By Gadjo Cardenas Sevilla
The tablet revolution is in full swing and we are looking forward to some fresh new products in the pipeline.
What can be considered the first wave of iPad competitors have come to market and while some have had unique features to offer, one has already dropped off the radar (HP’s TouchPad) while others are now being heavily discounted due to poor sales (HTC Flyer, BlackBerry PlayBook, Motorola Xoom). Here are three new tablets that are sure to raise eyebrows and offer more choice in the marketplace.
No big surprise but we will see a Windows 8 Tablet sometime in 2012. What is unique about Microsoft’s replacement for the TabletPC is that it will be running a full version of Windows 8 on a device that will feature many of the ports and capabilities of a notebook or desktop PC.
Attendees to Microsoft’s BUILD conference got to take home the Samsung-made Windows 8 tablet which can easily be docked and turned into a desktop and can even support dual monitors. The ability of a Windows 8 tablet to run desktop versions of thousands of programs make it a compelling option for mobile computer users.
Microsoft’s new ‘Metro’ multi-touch interface taken from Windows Phone will undoubtedly be better suited to a tablet form factor. There are two things that worry us about a tabletized version of Windows 8, battery life and pricing. If Microsoft and its hardware partners can address these two issues then Windows 8 on tablets might actually be a great thing.
Strangely named because the “ThinkPad” brand originally belonged to a tablet computer built by IBM, the Lenovo ThinkPad Tablet (starting at $500 for the 16GB version) takes the best of Lenovo’s design and feature set and places it in a 10.1-inch Android tablet that business users will love.
Taking the look and feel of the ThinkPad line of notebooks, the Lenovo tablet offers some corporate friendly features such as Computrace which can find the tablet if it is lost or stolen and users can even remotely freeze the device or delete all the data remotely if it can’t be recovered. It also comes with Citrix Receiver which allows the tablet to remotely access PC desktops and use the applications as if they were running natively.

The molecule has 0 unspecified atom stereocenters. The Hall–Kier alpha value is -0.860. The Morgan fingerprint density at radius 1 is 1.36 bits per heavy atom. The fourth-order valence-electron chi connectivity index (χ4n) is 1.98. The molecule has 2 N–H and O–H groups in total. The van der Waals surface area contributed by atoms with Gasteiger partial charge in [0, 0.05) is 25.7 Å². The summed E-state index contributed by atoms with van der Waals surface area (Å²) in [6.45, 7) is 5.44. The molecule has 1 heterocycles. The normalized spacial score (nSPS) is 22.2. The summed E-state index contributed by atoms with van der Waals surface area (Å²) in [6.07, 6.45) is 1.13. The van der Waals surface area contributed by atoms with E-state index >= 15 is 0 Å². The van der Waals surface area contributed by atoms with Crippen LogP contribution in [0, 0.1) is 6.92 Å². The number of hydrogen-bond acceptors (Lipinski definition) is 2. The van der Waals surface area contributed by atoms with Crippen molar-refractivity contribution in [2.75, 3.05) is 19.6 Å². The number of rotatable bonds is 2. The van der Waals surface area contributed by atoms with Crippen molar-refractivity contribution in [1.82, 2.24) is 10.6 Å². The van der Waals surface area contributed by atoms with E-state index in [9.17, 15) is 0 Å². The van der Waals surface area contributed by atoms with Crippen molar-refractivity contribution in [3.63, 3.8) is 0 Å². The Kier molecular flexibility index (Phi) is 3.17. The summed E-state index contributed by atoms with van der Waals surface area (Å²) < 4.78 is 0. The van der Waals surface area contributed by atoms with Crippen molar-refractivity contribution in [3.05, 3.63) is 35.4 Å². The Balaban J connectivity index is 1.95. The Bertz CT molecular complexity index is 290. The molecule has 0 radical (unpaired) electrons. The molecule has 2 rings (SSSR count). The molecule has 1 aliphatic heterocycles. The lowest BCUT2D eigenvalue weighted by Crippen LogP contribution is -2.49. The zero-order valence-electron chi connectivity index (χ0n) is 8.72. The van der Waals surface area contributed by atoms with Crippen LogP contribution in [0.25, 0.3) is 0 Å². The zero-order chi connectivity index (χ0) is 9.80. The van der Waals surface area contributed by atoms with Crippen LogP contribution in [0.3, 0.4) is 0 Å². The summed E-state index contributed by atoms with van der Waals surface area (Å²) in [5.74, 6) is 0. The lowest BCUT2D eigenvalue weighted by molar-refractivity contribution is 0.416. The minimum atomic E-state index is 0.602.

The ThinkPad tablet also comes with a stylus for improved data input and writing and also comes with a variety of accessories focused on business users like external keyboards and cases. Best of all, this tablet is designed for the rough and tumble environment and built to take a beating.
Bucking the trend that 7-inch tablets aren’t as useful or desirable as their larger screened counterparts, Toshiba’s shrunken its 10.1-inch Android tablet (called the Toshiba Thrive in some markets) into a 7-inch pocket rocket.
Running the big-boy version of Android, this small tablet also brings an impressive variety of ports, including Mini USB, Micro HDMI and a Micro SD card slot, giving consumers the ability to easily sync and share their content.
The tablet also includes Toshiba’s exclusive File Manager utility that gives users the power to easily move and manage files. The smaller Toshiba Tablet does not have a user replaceable battery, a major feature found on the 10.1 inch version.
The Toshiba tablet is the first seven-inch tablet in the market that offers a true HD display that when combined with the selection of ports, premium audio, offer a better, more robust and cohesive Android 3.1 Google Honeycomb experience.
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